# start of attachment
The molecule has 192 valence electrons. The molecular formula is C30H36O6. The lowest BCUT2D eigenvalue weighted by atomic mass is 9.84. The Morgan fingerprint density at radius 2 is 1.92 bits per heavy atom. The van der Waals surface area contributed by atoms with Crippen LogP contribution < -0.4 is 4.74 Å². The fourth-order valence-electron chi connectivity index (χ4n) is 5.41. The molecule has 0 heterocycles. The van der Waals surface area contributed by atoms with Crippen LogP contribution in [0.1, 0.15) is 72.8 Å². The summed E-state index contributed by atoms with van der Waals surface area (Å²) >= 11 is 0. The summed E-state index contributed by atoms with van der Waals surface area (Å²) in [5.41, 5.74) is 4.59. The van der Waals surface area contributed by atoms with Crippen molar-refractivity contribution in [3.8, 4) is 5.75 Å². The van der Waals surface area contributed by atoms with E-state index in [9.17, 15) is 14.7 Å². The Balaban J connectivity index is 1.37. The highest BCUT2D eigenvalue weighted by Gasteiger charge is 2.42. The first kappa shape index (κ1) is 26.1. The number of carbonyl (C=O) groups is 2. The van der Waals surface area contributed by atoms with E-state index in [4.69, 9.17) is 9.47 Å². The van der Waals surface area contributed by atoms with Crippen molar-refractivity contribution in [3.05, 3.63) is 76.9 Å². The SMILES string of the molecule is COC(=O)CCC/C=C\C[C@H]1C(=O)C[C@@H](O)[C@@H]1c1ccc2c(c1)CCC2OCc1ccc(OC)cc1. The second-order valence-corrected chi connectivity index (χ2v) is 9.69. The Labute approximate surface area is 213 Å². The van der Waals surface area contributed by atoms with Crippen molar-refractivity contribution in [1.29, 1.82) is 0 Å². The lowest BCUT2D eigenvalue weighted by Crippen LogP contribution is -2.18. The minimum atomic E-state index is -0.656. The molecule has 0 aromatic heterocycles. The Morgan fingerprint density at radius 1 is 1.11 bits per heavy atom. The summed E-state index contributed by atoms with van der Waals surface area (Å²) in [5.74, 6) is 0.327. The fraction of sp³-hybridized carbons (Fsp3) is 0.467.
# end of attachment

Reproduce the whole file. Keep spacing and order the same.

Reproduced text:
The molecule has 192 valence electrons. The molecular formula is C30H36O6. The lowest BCUT2D eigenvalue weighted by atomic mass is 9.84. The Morgan fingerprint density at radius 2 is 1.92 bits per heavy atom. The van der Waals surface area contributed by atoms with Crippen LogP contribution < -0.4 is 4.74 Å². The fourth-order valence-electron chi connectivity index (χ4n) is 5.41. The molecule has 0 heterocycles. The van der Waals surface area contributed by atoms with Crippen LogP contribution in [0.1, 0.15) is 72.8 Å². The summed E-state index contributed by atoms with van der Waals surface area (Å²) >= 11 is 0. The summed E-state index contributed by atoms with van der Waals surface area (Å²) in [5.41, 5.74) is 4.59. The van der Waals surface area contributed by atoms with Crippen molar-refractivity contribution in [3.8, 4) is 5.75 Å². The van der Waals surface area contributed by atoms with E-state index in [9.17, 15) is 14.7 Å². The Balaban J connectivity index is 1.37. The highest BCUT2D eigenvalue weighted by Gasteiger charge is 2.42. The first kappa shape index (κ1) is 26.1. The number of carbonyl (C=O) groups is 2. The van der Waals surface area contributed by atoms with E-state index in [4.69, 9.17) is 9.47 Å². The van der Waals surface area contributed by atoms with Crippen molar-refractivity contribution in [3.05, 3.63) is 76.9 Å². The SMILES string of the molecule is COC(=O)CCC/C=C\C[C@H]1C(=O)C[C@@H](O)[C@@H]1c1ccc2c(c1)CCC2OCc1ccc(OC)cc1. The second-order valence-corrected chi connectivity index (χ2v) is 9.69. The Labute approximate surface area is 213 Å². The van der Waals surface area contributed by atoms with Crippen molar-refractivity contribution in [1.29, 1.82) is 0 Å². The lowest BCUT2D eigenvalue weighted by Crippen LogP contribution is -2.18. The minimum atomic E-state index is -0.656. The molecule has 0 aromatic heterocycles. The Morgan fingerprint density at radius 1 is 1.11 bits per heavy atom. The summed E-state index contributed by atoms with van der Waals surface area (Å²) in [5.74, 6) is 0.327. The fraction of sp³-hybridized carbons (Fsp3) is 0.467.